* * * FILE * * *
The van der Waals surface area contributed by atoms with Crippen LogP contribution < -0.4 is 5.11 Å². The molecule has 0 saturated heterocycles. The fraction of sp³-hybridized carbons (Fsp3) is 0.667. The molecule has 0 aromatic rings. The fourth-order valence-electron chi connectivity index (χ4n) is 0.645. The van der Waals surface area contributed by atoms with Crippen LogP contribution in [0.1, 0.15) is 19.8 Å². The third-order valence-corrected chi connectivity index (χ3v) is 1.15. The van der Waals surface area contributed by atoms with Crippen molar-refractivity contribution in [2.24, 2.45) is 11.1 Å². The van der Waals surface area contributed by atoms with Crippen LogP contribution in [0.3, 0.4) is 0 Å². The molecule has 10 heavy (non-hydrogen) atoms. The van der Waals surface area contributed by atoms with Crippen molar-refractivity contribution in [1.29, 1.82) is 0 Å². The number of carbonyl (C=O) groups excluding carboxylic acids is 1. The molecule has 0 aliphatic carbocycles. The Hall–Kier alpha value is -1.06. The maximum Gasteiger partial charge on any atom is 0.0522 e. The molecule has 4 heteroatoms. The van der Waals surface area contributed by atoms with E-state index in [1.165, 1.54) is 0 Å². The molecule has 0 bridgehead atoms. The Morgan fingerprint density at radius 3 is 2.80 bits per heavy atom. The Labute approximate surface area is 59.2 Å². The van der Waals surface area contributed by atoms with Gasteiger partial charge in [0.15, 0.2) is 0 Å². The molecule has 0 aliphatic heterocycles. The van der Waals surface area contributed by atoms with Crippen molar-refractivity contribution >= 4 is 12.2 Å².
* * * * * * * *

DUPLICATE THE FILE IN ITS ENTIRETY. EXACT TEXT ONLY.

The van der Waals surface area contributed by atoms with Crippen LogP contribution < -0.4 is 5.11 Å². The molecule has 0 saturated heterocycles. The fraction of sp³-hybridized carbons (Fsp3) is 0.667. The molecule has 0 aromatic rings. The fourth-order valence-electron chi connectivity index (χ4n) is 0.645. The van der Waals surface area contributed by atoms with Crippen LogP contribution in [0.1, 0.15) is 19.8 Å². The third-order valence-corrected chi connectivity index (χ3v) is 1.15. The van der Waals surface area contributed by atoms with Crippen molar-refractivity contribution in [2.24, 2.45) is 11.1 Å². The van der Waals surface area contributed by atoms with Crippen LogP contribution in [0.3, 0.4) is 0 Å². The molecule has 10 heavy (non-hydrogen) atoms. The van der Waals surface area contributed by atoms with Crippen molar-refractivity contribution in [1.29, 1.82) is 0 Å². The number of carbonyl (C=O) groups excluding carboxylic acids is 1. The molecule has 0 aliphatic carbocycles. The Hall–Kier alpha value is -1.06. The maximum Gasteiger partial charge on any atom is 0.0522 e. The molecule has 4 heteroatoms. The van der Waals surface area contributed by atoms with E-state index in [1.165, 1.54) is 0 Å². The molecule has 0 bridgehead atoms. The Morgan fingerprint density at radius 3 is 2.80 bits per heavy atom. The Labute approximate surface area is 59.2 Å². The van der Waals surface area contributed by atoms with Gasteiger partial charge in [0.15, 0.2) is 0 Å². The molecule has 0 aliphatic heterocycles. The van der Waals surface area contributed by atoms with Crippen molar-refractivity contribution >= 4 is 12.2 Å².